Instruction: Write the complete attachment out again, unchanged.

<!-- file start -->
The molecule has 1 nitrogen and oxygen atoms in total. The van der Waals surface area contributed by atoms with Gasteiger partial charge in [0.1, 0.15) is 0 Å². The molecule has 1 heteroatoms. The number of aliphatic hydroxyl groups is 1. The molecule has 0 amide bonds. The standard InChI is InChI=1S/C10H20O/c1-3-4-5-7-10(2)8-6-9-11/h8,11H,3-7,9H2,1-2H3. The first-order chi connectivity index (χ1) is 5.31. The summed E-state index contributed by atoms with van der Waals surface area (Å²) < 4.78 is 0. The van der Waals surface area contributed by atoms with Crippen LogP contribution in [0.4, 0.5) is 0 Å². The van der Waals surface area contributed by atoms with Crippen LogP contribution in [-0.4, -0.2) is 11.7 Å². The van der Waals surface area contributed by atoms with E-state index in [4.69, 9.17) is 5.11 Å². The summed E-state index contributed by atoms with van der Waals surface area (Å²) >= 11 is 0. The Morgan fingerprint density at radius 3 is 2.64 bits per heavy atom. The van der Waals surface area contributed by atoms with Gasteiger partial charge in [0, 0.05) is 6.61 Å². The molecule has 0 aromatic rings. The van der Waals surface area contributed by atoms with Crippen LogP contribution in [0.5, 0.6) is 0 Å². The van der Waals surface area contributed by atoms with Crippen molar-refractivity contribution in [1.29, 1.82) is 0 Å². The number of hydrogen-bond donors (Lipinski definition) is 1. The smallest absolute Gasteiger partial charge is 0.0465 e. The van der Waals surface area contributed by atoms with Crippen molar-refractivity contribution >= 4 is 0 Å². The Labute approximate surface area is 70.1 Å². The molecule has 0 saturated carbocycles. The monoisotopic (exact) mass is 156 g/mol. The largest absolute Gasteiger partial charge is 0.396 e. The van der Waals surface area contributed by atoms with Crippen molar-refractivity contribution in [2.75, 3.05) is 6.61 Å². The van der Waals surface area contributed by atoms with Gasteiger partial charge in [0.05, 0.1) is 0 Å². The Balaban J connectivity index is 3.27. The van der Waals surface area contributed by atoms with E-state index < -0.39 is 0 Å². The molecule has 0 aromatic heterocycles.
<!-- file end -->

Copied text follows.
The molecule has 1 nitrogen and oxygen atoms in total. The van der Waals surface area contributed by atoms with Gasteiger partial charge in [0.1, 0.15) is 0 Å². The molecule has 1 heteroatoms. The number of aliphatic hydroxyl groups is 1. The molecule has 0 amide bonds. The standard InChI is InChI=1S/C10H20O/c1-3-4-5-7-10(2)8-6-9-11/h8,11H,3-7,9H2,1-2H3. The first-order chi connectivity index (χ1) is 5.31. The summed E-state index contributed by atoms with van der Waals surface area (Å²) < 4.78 is 0. The van der Waals surface area contributed by atoms with Crippen LogP contribution in [0.4, 0.5) is 0 Å². The van der Waals surface area contributed by atoms with Crippen LogP contribution in [-0.4, -0.2) is 11.7 Å². The van der Waals surface area contributed by atoms with E-state index in [4.69, 9.17) is 5.11 Å². The summed E-state index contributed by atoms with van der Waals surface area (Å²) >= 11 is 0. The Morgan fingerprint density at radius 3 is 2.64 bits per heavy atom. The van der Waals surface area contributed by atoms with Gasteiger partial charge in [0, 0.05) is 6.61 Å². The molecule has 0 aromatic rings. The van der Waals surface area contributed by atoms with Crippen LogP contribution in [0.5, 0.6) is 0 Å². The van der Waals surface area contributed by atoms with Crippen molar-refractivity contribution in [1.29, 1.82) is 0 Å². The number of hydrogen-bond donors (Lipinski definition) is 1. The smallest absolute Gasteiger partial charge is 0.0465 e. The van der Waals surface area contributed by atoms with Crippen molar-refractivity contribution >= 4 is 0 Å². The Labute approximate surface area is 70.1 Å². The molecule has 0 saturated carbocycles. The monoisotopic (exact) mass is 156 g/mol. The largest absolute Gasteiger partial charge is 0.396 e. The van der Waals surface area contributed by atoms with Crippen molar-refractivity contribution in [2.75, 3.05) is 6.61 Å². The van der Waals surface area contributed by atoms with Gasteiger partial charge in [0.05, 0.1) is 0 Å². The Balaban J connectivity index is 3.27. The van der Waals surface area contributed by atoms with E-state index < -0.39 is 0 Å². The molecule has 0 aromatic heterocycles.